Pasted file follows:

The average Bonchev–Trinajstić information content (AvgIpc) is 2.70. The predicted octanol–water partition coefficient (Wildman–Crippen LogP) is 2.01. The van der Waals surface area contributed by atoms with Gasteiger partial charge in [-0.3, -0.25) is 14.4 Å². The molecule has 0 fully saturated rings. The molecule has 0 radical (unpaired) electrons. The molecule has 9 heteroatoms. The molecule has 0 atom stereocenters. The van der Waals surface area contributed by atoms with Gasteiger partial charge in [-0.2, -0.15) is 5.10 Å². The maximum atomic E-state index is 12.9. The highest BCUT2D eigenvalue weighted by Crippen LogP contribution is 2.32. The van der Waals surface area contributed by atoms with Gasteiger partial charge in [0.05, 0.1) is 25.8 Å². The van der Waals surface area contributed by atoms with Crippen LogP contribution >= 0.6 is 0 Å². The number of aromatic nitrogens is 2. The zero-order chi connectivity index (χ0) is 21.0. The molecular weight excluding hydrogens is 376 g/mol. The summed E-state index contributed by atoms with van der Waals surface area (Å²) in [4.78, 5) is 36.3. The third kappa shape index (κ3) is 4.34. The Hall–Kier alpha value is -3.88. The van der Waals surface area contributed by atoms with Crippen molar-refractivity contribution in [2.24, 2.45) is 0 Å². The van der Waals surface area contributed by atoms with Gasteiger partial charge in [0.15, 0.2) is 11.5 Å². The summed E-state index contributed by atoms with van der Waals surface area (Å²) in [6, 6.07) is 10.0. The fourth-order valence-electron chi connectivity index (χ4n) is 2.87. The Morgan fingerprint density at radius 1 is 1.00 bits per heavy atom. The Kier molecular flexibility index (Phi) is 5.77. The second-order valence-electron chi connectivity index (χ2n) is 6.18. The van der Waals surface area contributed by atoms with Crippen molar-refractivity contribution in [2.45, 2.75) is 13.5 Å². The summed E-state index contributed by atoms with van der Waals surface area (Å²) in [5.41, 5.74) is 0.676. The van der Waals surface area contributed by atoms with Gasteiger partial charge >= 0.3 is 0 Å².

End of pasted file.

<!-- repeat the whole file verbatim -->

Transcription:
The average Bonchev–Trinajstić information content (AvgIpc) is 2.70. The predicted octanol–water partition coefficient (Wildman–Crippen LogP) is 2.01. The van der Waals surface area contributed by atoms with Gasteiger partial charge in [-0.3, -0.25) is 14.4 Å². The molecule has 0 fully saturated rings. The molecule has 0 radical (unpaired) electrons. The molecule has 9 heteroatoms. The molecule has 0 atom stereocenters. The van der Waals surface area contributed by atoms with Gasteiger partial charge in [-0.2, -0.15) is 5.10 Å². The maximum atomic E-state index is 12.9. The highest BCUT2D eigenvalue weighted by Crippen LogP contribution is 2.32. The van der Waals surface area contributed by atoms with Gasteiger partial charge in [0.05, 0.1) is 25.8 Å². The van der Waals surface area contributed by atoms with Crippen LogP contribution >= 0.6 is 0 Å². The number of aromatic nitrogens is 2. The zero-order chi connectivity index (χ0) is 21.0. The molecular weight excluding hydrogens is 376 g/mol. The summed E-state index contributed by atoms with van der Waals surface area (Å²) in [4.78, 5) is 36.3. The third kappa shape index (κ3) is 4.34. The Hall–Kier alpha value is -3.88. The van der Waals surface area contributed by atoms with Crippen molar-refractivity contribution in [2.24, 2.45) is 0 Å². The van der Waals surface area contributed by atoms with Gasteiger partial charge in [0.15, 0.2) is 11.5 Å². The summed E-state index contributed by atoms with van der Waals surface area (Å²) in [6, 6.07) is 10.0. The fourth-order valence-electron chi connectivity index (χ4n) is 2.87. The Morgan fingerprint density at radius 1 is 1.00 bits per heavy atom. The Kier molecular flexibility index (Phi) is 5.77. The second-order valence-electron chi connectivity index (χ2n) is 6.18. The van der Waals surface area contributed by atoms with Crippen molar-refractivity contribution in [2.45, 2.75) is 13.5 Å². The summed E-state index contributed by atoms with van der Waals surface area (Å²) in [5.41, 5.74) is 0.676. The van der Waals surface area contributed by atoms with Gasteiger partial charge >= 0.3 is 0 Å².